An Examination and Comparison of Boost Hubs (and some rambling)

Enve Composites recently published a good article on the newly released Boost standard. As soon as I learned about the wider hub flange spacing I was excited. There are many elements to frame designs as well as the components to be used- frame angles, dropout spacing, chainstay length, etc. When the concept of a 29” wheel size came about there was a lot of skepticism in the industry. There have been a lot of developments in frame and fork design to get the larger sized wheel to handle more like a 26” wheel but they simply are not the same- and that’s not a bad thing.

While I am supportive of Boost I can’t help but feel it is a long overdue afterthought. Perhaps when the designers (engineers, Gary Fisher, what-have-you, etc.) were toying with the concept of a larger wheel size, the consideration of designing a better wheel platform went untouched. This is speculation on my part but I do find it strange. Yes, dropout spacing for mountain bikes went from 135 to 142 but that was axle/dropout width only with the advantage of a 12mm thru-axle. The rear hub geometries essentially stayed the same. [You can learn more about the 12 x 142 rear axle standard here.] It’s fairly normal for the bike industry to phase “standards” out due to an influx of incompatibilities and better designs - but my main question for the origins of the 29er wheel size is: Did any of the designers consult a wheel builder or hub manufacturer about the potential for durability, stiffness and maximizing the design’s performance?” I can’t say because I wasn’t there.

I made four spoke calculations to demonstrate the differences between a non-Boost hub and a Boost hub. The overall designs of each hub are indeed different in flange diameter and of course flange spacing. I created two non-existent hubsets to further understand the properties of each build. The hubs I used in the calculation are made by White Industries, the rims are from Boyd Cycling and the theoretical hubs are based off White Industries’ designs but I switched the specs around each hub model. Click on each image to view a larger version.

Standard CLD Calculation:

Boost CLD Calculation:

Theoretical High Flange Hub Spoke Calculation:

Theoretical High/Low Boost Hub Calculation:

The difference between the Boost and the standard CLD is pretty significant in not just the bracing angles but also the tension ratios. The theoretical high flange hub dimensions provided very marginal differences in spoke bracing angle but did create a loss of 1% in tension ratio compared to the standard CLD. The theoretical Boost model with high/low flanges on the rear did not have any major changes in spoke bracing angle but did gain 1% in spoke tension ratio. Notice the high tension ratio of the Boost design!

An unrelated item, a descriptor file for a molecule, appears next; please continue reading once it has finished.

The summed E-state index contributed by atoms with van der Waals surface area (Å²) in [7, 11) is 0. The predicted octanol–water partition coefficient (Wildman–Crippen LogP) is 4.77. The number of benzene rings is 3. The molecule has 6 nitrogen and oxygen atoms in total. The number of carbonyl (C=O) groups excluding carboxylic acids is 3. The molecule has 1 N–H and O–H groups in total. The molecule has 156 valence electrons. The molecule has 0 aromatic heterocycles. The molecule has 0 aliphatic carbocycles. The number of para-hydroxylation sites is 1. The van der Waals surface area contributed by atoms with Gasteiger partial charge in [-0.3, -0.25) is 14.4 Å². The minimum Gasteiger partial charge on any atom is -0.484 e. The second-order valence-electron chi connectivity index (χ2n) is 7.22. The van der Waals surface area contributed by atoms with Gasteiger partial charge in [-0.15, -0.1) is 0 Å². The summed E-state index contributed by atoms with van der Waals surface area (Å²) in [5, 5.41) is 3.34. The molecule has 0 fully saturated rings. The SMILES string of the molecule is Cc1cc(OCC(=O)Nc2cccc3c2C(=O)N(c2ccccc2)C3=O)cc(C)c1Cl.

Damon Rinard’s calculator is a great tool to better understand why or how certain hubs are a specific design. It’s fun to create different hub specs to see the effect it can have on designing a wheel. Damon’s calculator has become a standard for many wheel builders.

After spending the time using the calculator I really gained an appreciation for the designers that created and pushed for Boost to become a reality. Boost not only benefits the 29” wheel but the 650b/27.5” platform as well. When the prospect of making actual gains in strength and stiffness are real I believe riders and customers truly do benefit from the R&D. I take marketing with a grain of salt but plugging the numbers gives me enough evidence that this is a step in the right direction.

Disc road wheels have benefitted from the 135mm spacing but I would still like to see rim caliper road bikes with 135mm spacing to make up for the hub geometries of 11 speed groups. While Shimano/SRAM 11 speed geometries are very similar to what Campagnolo has been for some time I still feel wheels would benefit from better rear hub geometries. White Industries T11 hub is definitely a favorite of mine for addressing the issue. The first generation did have an issue with low non-drive side spoke tension but was corrected and made for a big improvement.

Road bikes will be a completely different topic for another day.

Contact me to discuss any opinions or offer corrections for any mistakes I may have made.

Thanks for reading and if you’re in the Mid-Atlantic I encourage you to attend the Philly Bike Expo to meet me and talk wheels. I will be displaying with Bishop Bikes and the White Industries Boost CLD to Boyd Ridgeline will be there to check out!